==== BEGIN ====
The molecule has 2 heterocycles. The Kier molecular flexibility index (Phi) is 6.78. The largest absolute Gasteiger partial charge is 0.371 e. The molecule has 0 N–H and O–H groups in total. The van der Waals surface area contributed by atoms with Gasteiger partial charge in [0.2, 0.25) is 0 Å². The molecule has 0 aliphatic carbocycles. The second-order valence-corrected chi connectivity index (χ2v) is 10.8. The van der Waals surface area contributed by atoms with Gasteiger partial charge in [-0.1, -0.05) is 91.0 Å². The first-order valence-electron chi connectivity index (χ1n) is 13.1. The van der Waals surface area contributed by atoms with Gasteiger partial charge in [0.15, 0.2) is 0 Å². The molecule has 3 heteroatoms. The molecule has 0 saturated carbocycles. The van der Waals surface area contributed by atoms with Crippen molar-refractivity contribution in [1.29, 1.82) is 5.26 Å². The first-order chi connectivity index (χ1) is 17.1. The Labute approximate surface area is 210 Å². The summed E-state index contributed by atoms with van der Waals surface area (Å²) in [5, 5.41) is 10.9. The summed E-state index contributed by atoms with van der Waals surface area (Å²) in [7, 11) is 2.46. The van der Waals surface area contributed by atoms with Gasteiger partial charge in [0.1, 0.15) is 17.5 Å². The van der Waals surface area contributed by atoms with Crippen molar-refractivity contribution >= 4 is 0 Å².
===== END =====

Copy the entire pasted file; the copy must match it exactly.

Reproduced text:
The molecule has 2 heterocycles. The Kier molecular flexibility index (Phi) is 6.78. The largest absolute Gasteiger partial charge is 0.371 e. The molecule has 0 N–H and O–H groups in total. The van der Waals surface area contributed by atoms with Gasteiger partial charge in [0.2, 0.25) is 0 Å². The molecule has 0 aliphatic carbocycles. The second-order valence-corrected chi connectivity index (χ2v) is 10.8. The van der Waals surface area contributed by atoms with Gasteiger partial charge in [-0.1, -0.05) is 91.0 Å². The first-order valence-electron chi connectivity index (χ1n) is 13.1. The van der Waals surface area contributed by atoms with Gasteiger partial charge in [0.15, 0.2) is 0 Å². The molecule has 3 heteroatoms. The molecule has 0 saturated carbocycles. The van der Waals surface area contributed by atoms with Crippen molar-refractivity contribution in [1.29, 1.82) is 5.26 Å². The first-order chi connectivity index (χ1) is 17.1. The Labute approximate surface area is 210 Å². The summed E-state index contributed by atoms with van der Waals surface area (Å²) in [5, 5.41) is 10.9. The summed E-state index contributed by atoms with van der Waals surface area (Å²) in [7, 11) is 2.46. The van der Waals surface area contributed by atoms with Gasteiger partial charge in [0.1, 0.15) is 17.5 Å². The van der Waals surface area contributed by atoms with Crippen molar-refractivity contribution >= 4 is 0 Å².